France on the Brink

Bro Adams
7 min readMar 26, 2023
The National Assembly, Monday, March 20, 2023. Lewis Joly, AP

Monday, March 20

Our flight from Boston to Paris arrived at 5:30 am on Monday, March 20, the morning of the day the French National Assembly was scheduled to vote on two motions censuring the government of Emmanuel Macron. Just days before, Marcon’s prime minister, Elisabeth Borne, had invoked the infamous article 49.3, permitting the government to proceed with its reforms to the national retirement system without a vote in the Assembly. We knew of the planned disruptions to the transportation system and feared the worst. And sure enough, several minutes before boarding our flight to Marseille, gate personnel informed us that there would be a runway delay of one hour owing to the strike by air traffic controllers. But weirdly, the delay never materialized, and we arrived in Marseille on time. Leaving the airport, we encountered long lines of cars waiting to buy gasoline.

The results of the vote on the motions of censure were announced mid-afternoon. They failed by the narrowest of margins — a mere nine votes. Barring any adverse ruling from the Conseil Constitutionnel — France’s version of the Supreme Court, sort of — Macron’s sweeping changes to the retirement system would now become law. The televised scenes from the hemicycle, as the National Assembly chamber is known, were astonishing. Members of the left coalition, “les Nupes”, hurled insults and sang the Marseillaise. They were joined in their outrage by representatives from the hard-right Rassemblement National (RN). Outside the Assembly and the Elysée palace, crowds began to gather in the streets, growing larger and more organized as evening approached. Jean-Luc Mélenchon, the leader of the left-wing La France Insoumise, and Marine Le Pen, leader of the RN, appeared on television, urging on the demonstrators. As dark fell, enormous mounds of uncollected trash and plastic garbage bins were set on fire in multiple locations across Paris, creating vast clouds of toxic smoke. Small knots of demonstrators hurled objects into the heavy ranks of police, and union leaders announced plans for more aggressive actions in cities across the country in the coming days. Smaller but equally angry demonstrations erupted in Rennes, Strasbourg, Nancy, Amiens, Dijon, Nantes, and Lyon.

Tuesday, March 21

I went to the village store this morning to buy groceries. As I paid, my conversation with the owner turned quickly to the political storm caused by the retirement reforms and the invocation of article 49.3. “It’s civil war,” he said. Later, President Macron announced his intention to sit for an interview with journalists on Wednesday. The unions announced plans for a nationwide work stoppage on Thursday.

The news programs this evening were saturated with stories of the political turmoil. With the exception of members of the administration, it seems that almost everyone in public life is furious that the reforms were not taken to a vote in the Assembly. Public opinion — already strongly arrayed against the proposed changes — is turning even more aggressively against the government and its heavy-handed approach. Grave predictions about the futility of Macron’s remaining years as president; graver concerns about the legitimacy of the government.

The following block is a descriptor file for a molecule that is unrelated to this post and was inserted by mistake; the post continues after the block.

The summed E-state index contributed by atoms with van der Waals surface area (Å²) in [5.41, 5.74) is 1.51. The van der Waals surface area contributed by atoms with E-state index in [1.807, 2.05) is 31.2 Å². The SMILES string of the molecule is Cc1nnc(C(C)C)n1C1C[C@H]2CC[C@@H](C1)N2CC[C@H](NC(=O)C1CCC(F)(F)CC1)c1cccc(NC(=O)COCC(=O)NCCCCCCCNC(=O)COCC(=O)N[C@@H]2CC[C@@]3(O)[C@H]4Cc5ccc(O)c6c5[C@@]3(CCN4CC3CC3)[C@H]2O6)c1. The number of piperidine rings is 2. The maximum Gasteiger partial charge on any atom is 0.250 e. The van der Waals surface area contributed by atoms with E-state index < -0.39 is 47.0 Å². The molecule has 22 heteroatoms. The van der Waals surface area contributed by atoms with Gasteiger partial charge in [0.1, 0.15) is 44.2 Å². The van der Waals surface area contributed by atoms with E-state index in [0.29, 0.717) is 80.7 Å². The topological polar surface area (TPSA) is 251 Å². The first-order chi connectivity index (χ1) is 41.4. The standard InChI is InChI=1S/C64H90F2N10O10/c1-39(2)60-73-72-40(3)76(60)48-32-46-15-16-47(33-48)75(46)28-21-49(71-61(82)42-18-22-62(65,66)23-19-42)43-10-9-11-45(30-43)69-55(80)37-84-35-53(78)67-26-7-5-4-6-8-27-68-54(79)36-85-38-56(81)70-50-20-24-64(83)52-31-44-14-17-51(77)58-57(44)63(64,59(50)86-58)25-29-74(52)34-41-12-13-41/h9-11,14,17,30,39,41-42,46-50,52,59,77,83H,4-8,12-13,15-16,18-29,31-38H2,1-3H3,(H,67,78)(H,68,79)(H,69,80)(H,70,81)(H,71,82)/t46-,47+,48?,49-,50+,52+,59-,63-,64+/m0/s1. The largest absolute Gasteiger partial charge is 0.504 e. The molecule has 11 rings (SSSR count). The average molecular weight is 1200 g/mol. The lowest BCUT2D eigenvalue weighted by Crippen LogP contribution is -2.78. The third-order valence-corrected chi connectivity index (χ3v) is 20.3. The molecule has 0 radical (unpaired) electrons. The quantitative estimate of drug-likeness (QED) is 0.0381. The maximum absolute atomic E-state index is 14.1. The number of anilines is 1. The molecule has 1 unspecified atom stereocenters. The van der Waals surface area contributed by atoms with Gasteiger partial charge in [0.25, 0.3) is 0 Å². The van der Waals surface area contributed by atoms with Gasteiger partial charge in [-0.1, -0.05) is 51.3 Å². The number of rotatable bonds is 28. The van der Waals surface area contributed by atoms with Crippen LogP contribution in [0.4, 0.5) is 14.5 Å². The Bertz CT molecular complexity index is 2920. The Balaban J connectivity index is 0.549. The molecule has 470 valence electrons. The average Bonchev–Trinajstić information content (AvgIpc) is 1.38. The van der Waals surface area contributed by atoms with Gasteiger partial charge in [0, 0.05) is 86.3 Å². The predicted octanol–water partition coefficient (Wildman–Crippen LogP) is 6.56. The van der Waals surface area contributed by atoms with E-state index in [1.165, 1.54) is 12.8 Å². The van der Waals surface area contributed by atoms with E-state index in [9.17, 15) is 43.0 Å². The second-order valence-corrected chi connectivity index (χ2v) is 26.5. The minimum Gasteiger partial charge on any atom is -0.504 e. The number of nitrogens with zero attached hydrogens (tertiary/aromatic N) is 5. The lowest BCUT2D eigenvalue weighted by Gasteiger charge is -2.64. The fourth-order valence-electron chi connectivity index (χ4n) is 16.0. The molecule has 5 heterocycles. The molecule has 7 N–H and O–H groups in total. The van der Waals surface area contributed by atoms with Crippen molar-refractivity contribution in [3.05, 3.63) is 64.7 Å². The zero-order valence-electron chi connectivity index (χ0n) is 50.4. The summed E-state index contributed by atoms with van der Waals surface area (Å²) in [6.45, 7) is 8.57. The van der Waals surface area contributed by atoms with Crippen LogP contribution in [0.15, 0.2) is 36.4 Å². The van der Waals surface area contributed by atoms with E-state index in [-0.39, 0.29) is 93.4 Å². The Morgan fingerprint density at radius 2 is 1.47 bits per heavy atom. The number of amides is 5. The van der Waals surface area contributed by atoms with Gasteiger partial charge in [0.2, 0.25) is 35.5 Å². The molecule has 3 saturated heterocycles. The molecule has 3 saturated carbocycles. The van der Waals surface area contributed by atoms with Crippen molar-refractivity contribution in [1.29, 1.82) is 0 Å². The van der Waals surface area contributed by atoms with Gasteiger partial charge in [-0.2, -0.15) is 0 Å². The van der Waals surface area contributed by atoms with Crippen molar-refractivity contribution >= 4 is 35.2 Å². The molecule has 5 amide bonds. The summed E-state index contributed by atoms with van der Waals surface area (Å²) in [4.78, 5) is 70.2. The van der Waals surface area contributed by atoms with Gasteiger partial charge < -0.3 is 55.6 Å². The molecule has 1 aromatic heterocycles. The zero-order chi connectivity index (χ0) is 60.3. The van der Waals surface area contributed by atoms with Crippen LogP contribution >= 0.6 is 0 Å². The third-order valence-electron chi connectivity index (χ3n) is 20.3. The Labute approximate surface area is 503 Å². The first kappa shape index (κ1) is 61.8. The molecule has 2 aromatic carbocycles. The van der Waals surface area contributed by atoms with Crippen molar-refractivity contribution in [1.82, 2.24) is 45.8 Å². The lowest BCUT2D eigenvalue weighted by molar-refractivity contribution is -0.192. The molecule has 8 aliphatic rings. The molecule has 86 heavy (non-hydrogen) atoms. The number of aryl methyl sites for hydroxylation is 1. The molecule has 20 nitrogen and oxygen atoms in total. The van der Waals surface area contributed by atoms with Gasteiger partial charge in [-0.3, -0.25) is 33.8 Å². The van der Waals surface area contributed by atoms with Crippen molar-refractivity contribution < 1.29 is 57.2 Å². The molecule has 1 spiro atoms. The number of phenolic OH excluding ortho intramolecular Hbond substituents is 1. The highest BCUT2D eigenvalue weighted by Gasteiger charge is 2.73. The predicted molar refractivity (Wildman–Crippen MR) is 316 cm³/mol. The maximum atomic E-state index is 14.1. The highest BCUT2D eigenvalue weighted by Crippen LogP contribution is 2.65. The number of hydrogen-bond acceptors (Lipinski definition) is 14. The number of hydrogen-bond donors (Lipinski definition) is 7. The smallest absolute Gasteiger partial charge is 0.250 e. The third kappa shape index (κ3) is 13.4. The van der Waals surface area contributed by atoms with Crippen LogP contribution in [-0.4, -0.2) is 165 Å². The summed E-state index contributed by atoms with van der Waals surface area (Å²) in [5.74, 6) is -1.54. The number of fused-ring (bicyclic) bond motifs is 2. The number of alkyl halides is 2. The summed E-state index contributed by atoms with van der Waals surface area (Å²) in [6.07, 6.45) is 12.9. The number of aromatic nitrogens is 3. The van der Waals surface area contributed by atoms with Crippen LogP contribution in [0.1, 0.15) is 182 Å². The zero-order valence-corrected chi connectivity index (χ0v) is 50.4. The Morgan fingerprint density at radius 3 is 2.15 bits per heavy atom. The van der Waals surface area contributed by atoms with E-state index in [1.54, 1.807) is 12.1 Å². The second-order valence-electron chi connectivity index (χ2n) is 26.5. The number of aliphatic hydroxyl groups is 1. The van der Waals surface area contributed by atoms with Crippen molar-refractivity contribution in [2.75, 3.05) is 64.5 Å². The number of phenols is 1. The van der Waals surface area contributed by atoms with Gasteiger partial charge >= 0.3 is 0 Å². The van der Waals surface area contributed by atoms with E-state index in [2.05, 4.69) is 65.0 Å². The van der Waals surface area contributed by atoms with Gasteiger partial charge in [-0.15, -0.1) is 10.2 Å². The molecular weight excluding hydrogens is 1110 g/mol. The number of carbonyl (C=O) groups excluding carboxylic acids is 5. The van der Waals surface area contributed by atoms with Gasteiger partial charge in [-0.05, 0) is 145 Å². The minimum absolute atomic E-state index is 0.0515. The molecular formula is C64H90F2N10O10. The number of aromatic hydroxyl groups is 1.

Wednesday, March 22

Driving to Aix to buy SIM cards, we listened to Macron’s nationally televised interview with journalists from France’s public television stations. I hadn’t heard him speak since the fall, in the lead-up to his election victory over Marine Le Pen. But his tone, demeanor, and manner have not changed. Cerebral, a little imperious, many references to his sense of “résponsibilité,” perhaps the most important word in the Macron lexicon. He spoke unconvincingly about re-engaging with “social partners” to discuss the nature of work and economic inequality in France. The journalists attempted several times to focus the discussion on his decision to bypass the National Assembly, but he skirted the issue.

Aix was extremely quiet. Very little traffic and fewer than normal numbers of pedestrians. In the Orange mobile phone store, employees were watching live reports of demonstrations around the country. News reports on the way home suggested that Macron’s interview had made things worse. Numerous denouncements by union leaders, politicians across the political spectrum, and people on the streets. More demonstrations in the night.

Sometime during the evening, a story about Macron’s wristwatch went viral. Still shots from the interview showed him wearing a watch, described by critics as a luxury model costing 80,000 euros. Later in the interview, the watch disappeared. A presidential spokesperson noted that the president became nervous that the watch was striking the table during his emphatic gestures, and so had removed it. The public station TF1 later confirmed that the price of the watch was a mere 2,000 euros. A deputy from the left-wing La France Insoumise, Frida Amrani, noted that “the President of the rich has never worn his name so well.”

Abdulmonam Eassa/AFP/Getty Images

Thursday, March 23

A day of national strikes and demonstrations. Substantial “perturbations,” as the French have it, in the country’s transportation system. Some of the country’s oil refineries are blocked by union-organized protesters, and many of the gas stations in our area have run out. Those still open have impossibly long lines.